Overall impression: I really liked this book. It was skillfully written, with beautiful scene-setting and elegant character-building. Nella is a complicated protagonist, and one cannot help but sympathize with her as she tells her story. She is a girl for whom options are incredibly limited, so she does what people expect her to do and marries a man of means. This action comes with a certain set of expectations for her, but she soon realizes that nothing in the Brandt house is as it seems, and nothing goes as expected. Though things are difficult for her at first, she finds a way to cope, thrive, and love her new home. The reader cannot help but admire her for her wherewithal and yet pity her for her limited circumstances.

17th Century Amsterdam is a fascinating and someone dangerous place. I read a lot of historical fiction set in Britain, so it was nice to get away from that and read something historical from the point of view of a different culture. Nella finds life in the city of canals very different from the country town in which she grew up, and as she explores its culture, streets, and customs, so do the readers.

The most intriguing element of Amsterdam in this story, however, is one mysterious house where no one ever answers the door to Nella’s knock, marked by a strange symbol. Sometimes curtains move in an upstairs window. Somehow, despite this, the miniature figurines she desires are delivered to her regardless of her putting in her order or not. The reader and Nella both wonder and eventually obsesses about the Miniaturist. Who is it? Does he have special powers? Can he see the future, or does he imbue his figurines with the ability to change as Nella’s story changes? Nella must face and seek to answer these questions at the same time that she must adjust to the very normal changes faced by women without many choices and the very real dangers faced by a prominent household in times of turmoil dominated by faith.

This is a book that is slightly under-hyped in my opinion and could get lost in the shuffle of all the over-hyped books being released every Tuesday. I highly recommend this unique and interesting novel for fans of historical fiction and magical realism.

Two YA books: One Good, One Terrible

Two YA books: One Good, One Terrible

One Good:

Crown Duel
Crown Duel

This novel, which is actually two shorter novels in one thick volume (Crown Duel and Court Duel), was one of my favorite books in high school. I remember being really influenced by these stories in my creative writing class in college, and in my romantic expectations.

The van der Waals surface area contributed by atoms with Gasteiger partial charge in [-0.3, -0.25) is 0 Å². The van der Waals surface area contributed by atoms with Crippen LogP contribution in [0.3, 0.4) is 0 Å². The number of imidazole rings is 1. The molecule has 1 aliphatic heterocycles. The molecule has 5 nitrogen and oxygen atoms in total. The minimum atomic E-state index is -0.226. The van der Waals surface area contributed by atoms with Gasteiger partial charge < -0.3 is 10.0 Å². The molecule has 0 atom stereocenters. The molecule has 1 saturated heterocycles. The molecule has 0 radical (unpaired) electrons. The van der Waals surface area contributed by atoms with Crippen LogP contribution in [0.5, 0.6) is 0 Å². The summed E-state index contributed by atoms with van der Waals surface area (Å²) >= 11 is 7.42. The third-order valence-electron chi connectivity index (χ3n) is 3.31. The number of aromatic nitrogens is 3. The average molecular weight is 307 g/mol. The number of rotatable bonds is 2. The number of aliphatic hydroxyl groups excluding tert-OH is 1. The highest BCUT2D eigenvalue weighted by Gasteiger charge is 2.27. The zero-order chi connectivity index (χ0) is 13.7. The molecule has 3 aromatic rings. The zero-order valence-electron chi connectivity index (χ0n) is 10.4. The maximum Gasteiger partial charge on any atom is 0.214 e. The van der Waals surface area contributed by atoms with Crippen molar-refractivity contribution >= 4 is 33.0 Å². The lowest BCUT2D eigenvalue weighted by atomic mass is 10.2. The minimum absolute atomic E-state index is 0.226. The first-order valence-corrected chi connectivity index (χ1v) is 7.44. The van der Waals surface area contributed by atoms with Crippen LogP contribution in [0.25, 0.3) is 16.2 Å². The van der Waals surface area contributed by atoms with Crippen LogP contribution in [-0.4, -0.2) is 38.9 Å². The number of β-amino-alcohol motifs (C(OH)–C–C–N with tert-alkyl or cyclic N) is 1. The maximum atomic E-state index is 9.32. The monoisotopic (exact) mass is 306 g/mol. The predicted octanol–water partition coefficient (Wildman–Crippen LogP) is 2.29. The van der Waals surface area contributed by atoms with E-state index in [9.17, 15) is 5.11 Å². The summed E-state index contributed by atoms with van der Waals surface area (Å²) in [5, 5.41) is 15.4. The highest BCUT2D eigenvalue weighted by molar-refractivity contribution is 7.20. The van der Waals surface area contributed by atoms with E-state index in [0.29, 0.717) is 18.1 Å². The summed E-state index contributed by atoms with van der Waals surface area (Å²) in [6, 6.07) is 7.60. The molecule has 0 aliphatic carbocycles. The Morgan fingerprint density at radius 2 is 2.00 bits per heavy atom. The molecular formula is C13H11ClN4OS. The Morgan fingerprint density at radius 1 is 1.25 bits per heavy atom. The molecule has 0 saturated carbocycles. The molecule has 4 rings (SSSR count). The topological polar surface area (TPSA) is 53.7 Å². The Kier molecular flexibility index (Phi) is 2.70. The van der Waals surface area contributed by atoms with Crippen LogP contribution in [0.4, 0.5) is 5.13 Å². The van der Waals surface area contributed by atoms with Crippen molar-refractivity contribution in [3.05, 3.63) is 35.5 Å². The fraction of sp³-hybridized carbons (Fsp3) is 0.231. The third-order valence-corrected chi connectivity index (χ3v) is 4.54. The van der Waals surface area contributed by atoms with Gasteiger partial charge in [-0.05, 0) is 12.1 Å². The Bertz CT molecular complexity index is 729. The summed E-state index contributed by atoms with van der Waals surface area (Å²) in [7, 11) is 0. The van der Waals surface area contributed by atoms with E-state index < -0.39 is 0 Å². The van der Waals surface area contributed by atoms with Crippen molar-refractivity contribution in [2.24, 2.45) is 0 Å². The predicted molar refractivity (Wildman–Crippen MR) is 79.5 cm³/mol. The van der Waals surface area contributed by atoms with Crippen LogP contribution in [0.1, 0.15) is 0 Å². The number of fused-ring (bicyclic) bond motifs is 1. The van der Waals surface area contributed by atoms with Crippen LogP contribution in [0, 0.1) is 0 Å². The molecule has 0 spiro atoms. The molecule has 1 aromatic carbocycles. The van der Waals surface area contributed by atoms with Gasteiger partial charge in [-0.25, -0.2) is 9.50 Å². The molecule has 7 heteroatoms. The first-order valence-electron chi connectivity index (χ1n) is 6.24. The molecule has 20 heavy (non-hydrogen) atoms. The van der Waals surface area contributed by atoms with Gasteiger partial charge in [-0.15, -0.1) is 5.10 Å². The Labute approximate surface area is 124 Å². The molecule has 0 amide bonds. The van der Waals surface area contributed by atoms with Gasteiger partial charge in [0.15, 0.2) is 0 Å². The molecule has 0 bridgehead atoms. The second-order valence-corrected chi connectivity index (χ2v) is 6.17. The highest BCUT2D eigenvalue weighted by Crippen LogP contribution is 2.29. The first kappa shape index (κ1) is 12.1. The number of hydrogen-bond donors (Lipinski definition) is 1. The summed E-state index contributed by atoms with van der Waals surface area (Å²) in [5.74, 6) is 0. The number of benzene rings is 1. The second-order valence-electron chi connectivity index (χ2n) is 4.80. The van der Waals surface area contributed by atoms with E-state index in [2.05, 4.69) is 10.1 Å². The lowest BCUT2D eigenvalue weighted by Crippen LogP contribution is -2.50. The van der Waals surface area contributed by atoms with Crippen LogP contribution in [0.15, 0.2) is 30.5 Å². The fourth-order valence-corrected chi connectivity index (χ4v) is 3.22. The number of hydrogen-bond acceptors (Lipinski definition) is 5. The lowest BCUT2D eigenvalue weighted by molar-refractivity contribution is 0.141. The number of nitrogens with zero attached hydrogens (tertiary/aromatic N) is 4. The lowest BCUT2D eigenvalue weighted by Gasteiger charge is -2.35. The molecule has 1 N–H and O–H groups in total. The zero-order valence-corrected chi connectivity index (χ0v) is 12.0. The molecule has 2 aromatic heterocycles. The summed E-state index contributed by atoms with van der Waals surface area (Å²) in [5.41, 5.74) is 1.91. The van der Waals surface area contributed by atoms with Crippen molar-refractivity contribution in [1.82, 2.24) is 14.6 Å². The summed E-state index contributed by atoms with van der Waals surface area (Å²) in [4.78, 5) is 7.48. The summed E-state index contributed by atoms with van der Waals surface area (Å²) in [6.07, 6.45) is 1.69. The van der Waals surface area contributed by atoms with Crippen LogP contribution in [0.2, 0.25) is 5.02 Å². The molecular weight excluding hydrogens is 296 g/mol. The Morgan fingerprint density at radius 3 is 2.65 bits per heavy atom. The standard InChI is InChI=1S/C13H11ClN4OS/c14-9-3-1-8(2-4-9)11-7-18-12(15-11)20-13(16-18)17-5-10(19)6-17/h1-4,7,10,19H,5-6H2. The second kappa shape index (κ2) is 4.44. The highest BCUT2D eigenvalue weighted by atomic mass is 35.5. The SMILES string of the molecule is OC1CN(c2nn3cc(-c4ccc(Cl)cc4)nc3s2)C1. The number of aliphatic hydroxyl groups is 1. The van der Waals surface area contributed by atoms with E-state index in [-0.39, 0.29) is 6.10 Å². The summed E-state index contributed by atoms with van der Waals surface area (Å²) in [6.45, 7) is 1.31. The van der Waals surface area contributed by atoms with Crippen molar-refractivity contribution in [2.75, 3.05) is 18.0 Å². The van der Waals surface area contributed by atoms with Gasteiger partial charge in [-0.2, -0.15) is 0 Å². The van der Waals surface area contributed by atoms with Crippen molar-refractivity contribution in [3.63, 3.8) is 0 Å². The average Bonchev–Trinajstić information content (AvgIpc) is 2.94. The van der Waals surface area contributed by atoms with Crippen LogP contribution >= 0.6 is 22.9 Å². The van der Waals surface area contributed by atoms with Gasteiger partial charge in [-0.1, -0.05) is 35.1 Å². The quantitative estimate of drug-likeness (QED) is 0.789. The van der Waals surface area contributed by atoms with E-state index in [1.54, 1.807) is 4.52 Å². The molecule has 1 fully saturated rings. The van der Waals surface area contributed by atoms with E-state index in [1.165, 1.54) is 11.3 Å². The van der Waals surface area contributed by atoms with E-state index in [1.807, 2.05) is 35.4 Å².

“Young Countess Meliara swears to her dying father that she and her brother will defend their people from the growing greed of the king. That promise leads them into a war for which they are ill-prepared, which threatens the very people they are trying to protect. But war is simple compared to what follows, in peacetime. Meliara is summoned to live at the royal palace, where friends and enemies look alike, and intrigue fills the dance halls and the drawing rooms. If she is to survive, Meliara must learn a whole new way of fighting–with wits and words and secret alliances. In war, at least, she knew in whom she could trust. Now she can trust no one.”–Indiebound

First of all, Meliara is great. She is probably one of the first badass girls I ever encountered within a novel (Alanna was probably the first). I’m pretty sure she’s a precursor to all of these “strong female characters” that people love to talk about. For a story that comes pretty close to a fairy tale, its protagonist blows through all of the expectations of what a royal woman is supposed to do. She was fighting in wars and saving the kingdom before everyone was doing it: the hipster countess.

I digress. The writing is rougher than I remember it being, but I still enjoyed it greatly. I love the characters, both good and bad, although the villains could be fleshed out a little better, I think. The story is gripping and engaging, and I think I devoured this sizable volume in just a day or two. The only thing that ruined it for me was the short story that’s included at the end. I felt like Mel is a completely different character in it than she is in the novels themselves. Where she’s fierce and confident in the novels, she seems cowed, insecure, and way more into girly stuff than usual in the story. I wasn’t a fan. If you read the novels, skip the story if you can resist.

One Terrible:

Magonia
Magonia

Ugh. Ugh ugh ugh. I hated this book. I’m really surprised that I even finished. I was excited to read it because it’s physically beautiful (never judge a book by its cover) and Neil Gaiman endorsed it (thanks for letting me down, Neil). This story was terrible from start to finish.